For patients with low blood pressure, inhalation may be prevented until a negative intrathoracic pressure in the range from about 4 cm H2O to about 20 cm H2O is achieved to cause a vacuum in the thorax relative to the rest of the body. A phrenic nerve stimulator or chest caress device that causes a decrease in intrathoracic pressure could also be used. This draws more blood back into the chest, resulting in a greater overall cardiac output. Combining the use of the valve system with drugs results in drug availability for target organs and may cause greater effectiveness of a given concentration of drug, the half life which may be dependent upon time in the body. Thus, the maximum effect and duration of effect are enhanced using the valve system. Similarly, patients with low blood pressure secondary to vaso-vagal syncope could inhale through the valve system, increasing their blood pressure and increasing the circulation of drugs administered in a number of ways to help treat this problem. Patients with seizure disorders could similarly inhale anti-seizure medication which could more rapidly be delivered to the brain.
The invention may also be used for patients who need the rapid administration of a drug. For those patients who are not necessarily in shock, such as, for example, those with diabetes and hypoglycemia, asthma, or those suffering from an anaphylactic reaction, inhalation through the valve system with simultaneous delivery of either glucose, or adrenaline, respectively, produces a more rapid onset of action of such drug effects. Oxygen will also circulate more rapidly. Thus, this invention may have widespread application as a means to enhance and facilitate the delivery of a medicinal agent(s).
Drugs which have toxicity can be used in lower concentrations. Drugs that are expensive but with a short half life will circulate more rapidly. This approach could be approach could be applied to vasopressor drugs, anti-arrhythmic drugs, anesthetics, cooling solutions to cool the brain during cardiac arrest, and the like. It can also be used to more rapidly clear toxic metabolic byproducts.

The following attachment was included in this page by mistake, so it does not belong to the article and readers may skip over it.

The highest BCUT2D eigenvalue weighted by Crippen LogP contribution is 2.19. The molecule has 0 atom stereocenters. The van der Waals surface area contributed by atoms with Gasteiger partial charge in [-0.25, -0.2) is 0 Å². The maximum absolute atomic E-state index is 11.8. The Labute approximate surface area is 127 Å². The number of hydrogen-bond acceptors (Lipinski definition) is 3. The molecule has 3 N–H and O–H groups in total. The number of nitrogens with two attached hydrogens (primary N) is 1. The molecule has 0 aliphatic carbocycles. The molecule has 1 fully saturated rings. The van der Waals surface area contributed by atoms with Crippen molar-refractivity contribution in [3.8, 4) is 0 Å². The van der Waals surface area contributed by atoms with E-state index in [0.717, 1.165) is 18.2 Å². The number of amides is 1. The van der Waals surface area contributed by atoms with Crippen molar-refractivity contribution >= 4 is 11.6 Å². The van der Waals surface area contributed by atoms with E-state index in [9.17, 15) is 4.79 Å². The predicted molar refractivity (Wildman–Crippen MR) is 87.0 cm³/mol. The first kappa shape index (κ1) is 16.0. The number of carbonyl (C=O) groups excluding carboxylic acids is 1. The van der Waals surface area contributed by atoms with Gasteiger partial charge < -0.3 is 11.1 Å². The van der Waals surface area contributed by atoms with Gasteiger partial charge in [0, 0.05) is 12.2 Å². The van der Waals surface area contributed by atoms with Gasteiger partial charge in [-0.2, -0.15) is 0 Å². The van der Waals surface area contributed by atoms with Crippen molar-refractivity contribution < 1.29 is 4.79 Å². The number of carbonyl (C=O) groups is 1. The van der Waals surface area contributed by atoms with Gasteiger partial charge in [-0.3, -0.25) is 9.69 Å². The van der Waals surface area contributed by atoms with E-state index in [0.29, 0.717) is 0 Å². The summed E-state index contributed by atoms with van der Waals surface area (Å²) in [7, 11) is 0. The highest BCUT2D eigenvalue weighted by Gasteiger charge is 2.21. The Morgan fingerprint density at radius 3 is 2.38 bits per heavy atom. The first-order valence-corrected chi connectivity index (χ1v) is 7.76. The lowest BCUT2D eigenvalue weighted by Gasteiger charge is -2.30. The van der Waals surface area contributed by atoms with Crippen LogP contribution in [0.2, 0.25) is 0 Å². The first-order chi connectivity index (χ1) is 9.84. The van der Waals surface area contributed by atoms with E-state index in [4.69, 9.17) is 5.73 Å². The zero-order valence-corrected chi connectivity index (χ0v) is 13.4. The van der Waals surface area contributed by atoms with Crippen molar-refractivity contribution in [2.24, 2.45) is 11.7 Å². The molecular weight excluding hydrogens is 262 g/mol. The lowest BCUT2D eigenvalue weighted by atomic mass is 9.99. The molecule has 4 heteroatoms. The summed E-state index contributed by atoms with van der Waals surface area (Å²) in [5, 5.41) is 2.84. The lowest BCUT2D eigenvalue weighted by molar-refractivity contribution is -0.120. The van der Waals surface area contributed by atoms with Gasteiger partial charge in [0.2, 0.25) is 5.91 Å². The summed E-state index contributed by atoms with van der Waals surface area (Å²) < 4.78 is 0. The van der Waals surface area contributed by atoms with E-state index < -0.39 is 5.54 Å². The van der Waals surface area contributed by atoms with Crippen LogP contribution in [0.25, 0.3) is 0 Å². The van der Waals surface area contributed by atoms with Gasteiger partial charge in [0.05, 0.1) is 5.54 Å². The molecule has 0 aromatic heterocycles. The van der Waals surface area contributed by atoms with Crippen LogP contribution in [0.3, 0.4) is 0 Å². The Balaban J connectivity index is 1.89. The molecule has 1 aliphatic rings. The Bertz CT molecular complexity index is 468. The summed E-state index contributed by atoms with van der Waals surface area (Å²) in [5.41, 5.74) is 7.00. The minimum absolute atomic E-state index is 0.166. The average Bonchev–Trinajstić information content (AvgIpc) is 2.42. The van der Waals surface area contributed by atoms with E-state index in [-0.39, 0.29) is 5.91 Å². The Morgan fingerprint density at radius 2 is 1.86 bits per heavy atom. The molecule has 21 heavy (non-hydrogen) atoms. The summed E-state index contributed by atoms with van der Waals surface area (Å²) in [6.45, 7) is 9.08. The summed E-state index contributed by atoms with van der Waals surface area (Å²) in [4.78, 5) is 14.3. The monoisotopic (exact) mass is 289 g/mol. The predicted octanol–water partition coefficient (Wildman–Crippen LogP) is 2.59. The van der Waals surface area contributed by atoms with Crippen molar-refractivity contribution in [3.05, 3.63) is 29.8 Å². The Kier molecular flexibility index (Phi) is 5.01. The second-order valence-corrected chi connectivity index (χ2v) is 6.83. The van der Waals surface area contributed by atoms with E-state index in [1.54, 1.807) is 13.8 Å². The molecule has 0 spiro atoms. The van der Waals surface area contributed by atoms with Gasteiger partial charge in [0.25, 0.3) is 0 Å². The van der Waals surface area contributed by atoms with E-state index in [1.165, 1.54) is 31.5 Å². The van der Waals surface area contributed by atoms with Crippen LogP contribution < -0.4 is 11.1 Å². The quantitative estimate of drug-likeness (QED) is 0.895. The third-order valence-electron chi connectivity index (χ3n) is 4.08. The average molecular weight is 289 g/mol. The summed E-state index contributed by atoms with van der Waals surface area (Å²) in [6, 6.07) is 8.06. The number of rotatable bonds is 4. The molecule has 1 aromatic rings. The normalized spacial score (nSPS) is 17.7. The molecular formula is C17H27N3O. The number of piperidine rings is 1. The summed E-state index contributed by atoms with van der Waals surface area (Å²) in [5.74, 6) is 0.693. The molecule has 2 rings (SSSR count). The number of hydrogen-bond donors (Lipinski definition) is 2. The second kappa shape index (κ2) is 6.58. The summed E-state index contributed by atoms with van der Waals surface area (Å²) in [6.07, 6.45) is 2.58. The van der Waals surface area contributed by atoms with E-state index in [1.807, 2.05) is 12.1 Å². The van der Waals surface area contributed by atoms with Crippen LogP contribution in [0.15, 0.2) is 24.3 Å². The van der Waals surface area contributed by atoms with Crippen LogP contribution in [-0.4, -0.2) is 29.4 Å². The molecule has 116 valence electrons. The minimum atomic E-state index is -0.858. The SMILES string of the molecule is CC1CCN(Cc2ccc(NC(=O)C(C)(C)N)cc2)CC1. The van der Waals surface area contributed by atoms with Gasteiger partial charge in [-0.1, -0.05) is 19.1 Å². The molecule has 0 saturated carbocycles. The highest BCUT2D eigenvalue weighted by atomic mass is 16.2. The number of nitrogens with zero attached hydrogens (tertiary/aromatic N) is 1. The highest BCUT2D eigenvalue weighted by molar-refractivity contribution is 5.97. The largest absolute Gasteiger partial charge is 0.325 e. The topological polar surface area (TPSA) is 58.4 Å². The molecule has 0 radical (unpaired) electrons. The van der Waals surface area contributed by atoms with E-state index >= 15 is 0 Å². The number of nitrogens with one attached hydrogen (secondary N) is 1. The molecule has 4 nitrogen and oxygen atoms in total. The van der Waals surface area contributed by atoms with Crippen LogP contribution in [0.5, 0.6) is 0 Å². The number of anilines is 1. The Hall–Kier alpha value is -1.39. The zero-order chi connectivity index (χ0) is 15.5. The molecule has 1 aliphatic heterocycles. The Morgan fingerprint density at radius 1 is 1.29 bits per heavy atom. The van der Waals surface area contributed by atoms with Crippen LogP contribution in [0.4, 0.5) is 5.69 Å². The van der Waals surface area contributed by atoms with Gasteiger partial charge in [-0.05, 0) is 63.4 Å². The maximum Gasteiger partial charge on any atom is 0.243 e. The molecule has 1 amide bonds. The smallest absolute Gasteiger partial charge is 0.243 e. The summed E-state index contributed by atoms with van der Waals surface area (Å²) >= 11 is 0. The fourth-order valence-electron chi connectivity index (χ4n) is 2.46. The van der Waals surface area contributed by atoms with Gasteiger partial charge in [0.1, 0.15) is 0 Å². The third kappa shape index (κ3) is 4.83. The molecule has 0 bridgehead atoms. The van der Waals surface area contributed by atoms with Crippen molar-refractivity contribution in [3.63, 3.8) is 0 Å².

Drugs may be administered via the valve system or through a face mask valve to which the valve system is coupled, from an administration site or reservoir. If drugs, or compounds like glucose, sodium bicarbonate, oxygen, or steroids, can rapidly be absorbed via the pulmonary capillary vessels, then this approach may lead to a rapid delivery and onset of action for these agents.
Referring now to FIG. 1, one method for administering a drug will be described. In step 10, the patient is initially diagnosed to determine proper treatment. For example, the patient may be diagnosed as being in cardiac arrest, as having very low blood pressure, or simply need the rapid administration of a drug, such as when in shock, when suffering from diabetes and hypoglycemia, or suffering from an anaphylactic reaction.
In step 20, a valve system is coupled to the patient's respiratory circuit. This may be conveniently accomplished by use of a facial mask to which the valve system is coupled. Conveniently, the actuating pressure of the valve may be varied or set to a desired threshold pressure depending upon the diagnosis. The drug is administered to the patient as shown in step 30 using any of a variety of techniques as previously described.
The valve system is then used to lower the intrathoracic pressure as shown in step 40. In so doing, blood circulation is increased by creating a greater vacuum in the thorax relative to the rest of the body. This forces more blood back to the chest, thereby increasing blood circulation and vital organ perfusion during the next heart beat or when compressing the chest. The valve system may be used to lower the pressure by having the patient breathe in through the valve which prevents the flow of gases into the lungs and thereby lowers the intrathoracic pressure relative to atmospheric pressure. Other techniques that be used include actively lifting the chest using a variety of techniques, stimulating the respiratory and/or abdominal muscles and/or nerves, and the like.